With the exception of slight and only intermittent hostile fire during the approach to the beach, the convoy arrived about noon on the second of March without incident. Immediately the shore engineers set to work with their bulldozers constructing LST ramps and dump areas. Roller conveyors were erected deep into the throats of the LSTs that somehow resembled huge dead whales with their mouths open and massive lower jaws resting on the beach. The unloading did not go off as smoothly as was anticipated because enemy fire still raked the narrow beach every once in a while causing a congestion of personnel and vehicles.

However, before darknss fell the entire convoy was unloaded and the men prepared to, "dig in" for the night. During this process of "digging in" a corporal of one of the machine gun sections working on his emplacement was killed by the accidental discharge of his rifle. Warned to anticipate infiltration, the 592d engineers obeyed orders to remain in foxholes throughout the night; there was no evidence of "trigger-happiness" on their part though small arms fire continued on the cavalry perimeter as they repulsed successive enemy patrols.

The next morning the Momote airstrip was completely cleared of the enemy. Their casualties of the night before, which must have been considerable, had apparently been taken back with them. As the cavalry moved along the coast to cut off the Japs on the jamandilai Peninsula, the protecting arm of Hyane Harbor, the Amphibs were busy moving the piles of supplies to a new and more permanent dump area. They moved their CP and set up a new perimeter defense system for their second night ashore. A large counterattack was expected and orders were issued for every man to sleep in his foxhole again and for the guards to fire at anything moving above ground from dusk until dawn.

At approximately three o'clock the next morning the enemy with a force of about fifteen hundred men stormed the right flank of the Yank perimeter. They found the Cavalrymen and Amphibs waiting. Every available weapon was brought to bear on the japs as they charged time after time. The 592d men were constantly active and their guns kept up a steady stream of fire. At daylight there were almost two hundred dead japs piled in front of the perimeter and it is believed that many more casualties had been dragged away. How many of these were killed by Amphibs we will of course never know. An hour after day break, fifty japs shouting hysterically and singing "Deep in the Heart of Texas" charged the perimeter in suicidal frenzy. Not one survived.

But the fighting was by no means one-sided for a check up of the 592d personnel revealed one officer and three men killed and several wounded. Most of these casualties were received at one time when the engineers had taken a temporary refuge with some cavalrymen in a dugout. Suddenly two tommy gunners appeared at each entrance to the dugout and sprayed the inside with .45 caliber slugs. Perhaps the gunners were jap. Perhaps American. The mystery remains, but the bullets killed all the same, sad to say.

Although there were many instances of individual heroism by the men of the 592d detachment in the defense of the beachhead that night, there is one incident that is outstanding. Three times during the fighting the cavalry and engineers withdrew to prevent being cut off by infiltrating japs. In this withdrawal movement they took the bolts from the machine guns and their ammunition, but left the guns in their defensive positions. From their new line of resistance they repulsed the Jap attack and later, when the situation permitted, returned to their forward gun emplacements. One gunner, Corporal Joseph E. Walkney, Co C, 592d EBSR, of Pittsburgh, Pennsylvania, obeyed these instructions but with reluctance. He could not see the sense in leaving his gun in the face of an attack. The idea to go back to his gun obsessed him until he couldn't resist. Grabbing a bolt and some ammunition he cautiously crawled back to his old gun position. The rest of his crew tried to stop him but he paid no attention. Singlehandedly he put his weapon into action and waited for an appropriate target. It was a dark night and he could scarcely distinguish the swiftly advancing forms of jap infantry, but he could hear their blood-curdling screams. There they were-right in front of him! His left forefinger squeezed the trigger and his gun sputtered a trail of hot lead. Corporal Walkney did not live long enough to see the damage he had caused or even to know that he alone had smashed the jap charge. At dawn he was found dead behind his gun. In front of it many dead japs laid sprawled in grotesque positions. Undoubtedly he had wounded others who had very probably crawled from his line of fire only to be killed by someone else's bullet. Through his efforts there was no break through the American defense lines that night.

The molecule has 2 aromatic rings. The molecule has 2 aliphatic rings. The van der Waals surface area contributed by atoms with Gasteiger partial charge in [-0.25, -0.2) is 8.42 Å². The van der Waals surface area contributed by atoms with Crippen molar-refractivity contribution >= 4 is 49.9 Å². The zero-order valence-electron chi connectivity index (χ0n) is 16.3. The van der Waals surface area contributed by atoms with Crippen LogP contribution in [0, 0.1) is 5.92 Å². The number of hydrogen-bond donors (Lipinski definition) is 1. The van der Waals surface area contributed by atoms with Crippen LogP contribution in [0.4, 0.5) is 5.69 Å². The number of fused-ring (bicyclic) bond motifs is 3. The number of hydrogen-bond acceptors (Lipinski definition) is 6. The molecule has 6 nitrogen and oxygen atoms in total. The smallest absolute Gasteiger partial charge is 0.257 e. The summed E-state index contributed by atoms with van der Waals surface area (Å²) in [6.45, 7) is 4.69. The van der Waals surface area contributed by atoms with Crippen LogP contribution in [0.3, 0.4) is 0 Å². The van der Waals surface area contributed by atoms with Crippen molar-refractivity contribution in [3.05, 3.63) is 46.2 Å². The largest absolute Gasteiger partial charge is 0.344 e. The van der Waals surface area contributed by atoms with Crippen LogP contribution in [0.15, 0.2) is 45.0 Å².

The next few days were rather uneventful - the camp area was improved, the beach was prepared for the next echelon of LSTS, and maintenance was done on all boats, and vehicles. When the LSTs arrived they brought with them five more badly needed LCMS, including one flak LCM, and four LVTs of the Support Battery. One of the LVTs was equipped for rocket firing and was under the command of 2d Lt. (later 1st Lt.) Donald B. Davis of Chicago, Illinois. Immediately every available craft was requested by the cavalrymen for a series of end runs and reconnaissance missions in and around Seeadler - Harbor on the north coast of Los Negros. They made their first attack on Papitalai Plantation located on a peninsula that jutted out into the harbor. Firing rockets and strafing the beach with automatic weapons, the combat LVT and the flak LCM, under the command of 2d Lt. (now 1st Lt.) George W. Hawk, Hq. Co. Sh. Bn., 592d, of Tulsa, Oklahoma, smashed all enemy opposition and led the first waves of LCMs to the beach. Thirty casualties. including twelve "good" japs found in a bunker untouched save for their eyes blown out by the rocket's concussion, were definitely credited to the LVT. Throughout the day the landing craft shuttled back and forth bringing troops to the new beachhead. It was a most successful mission.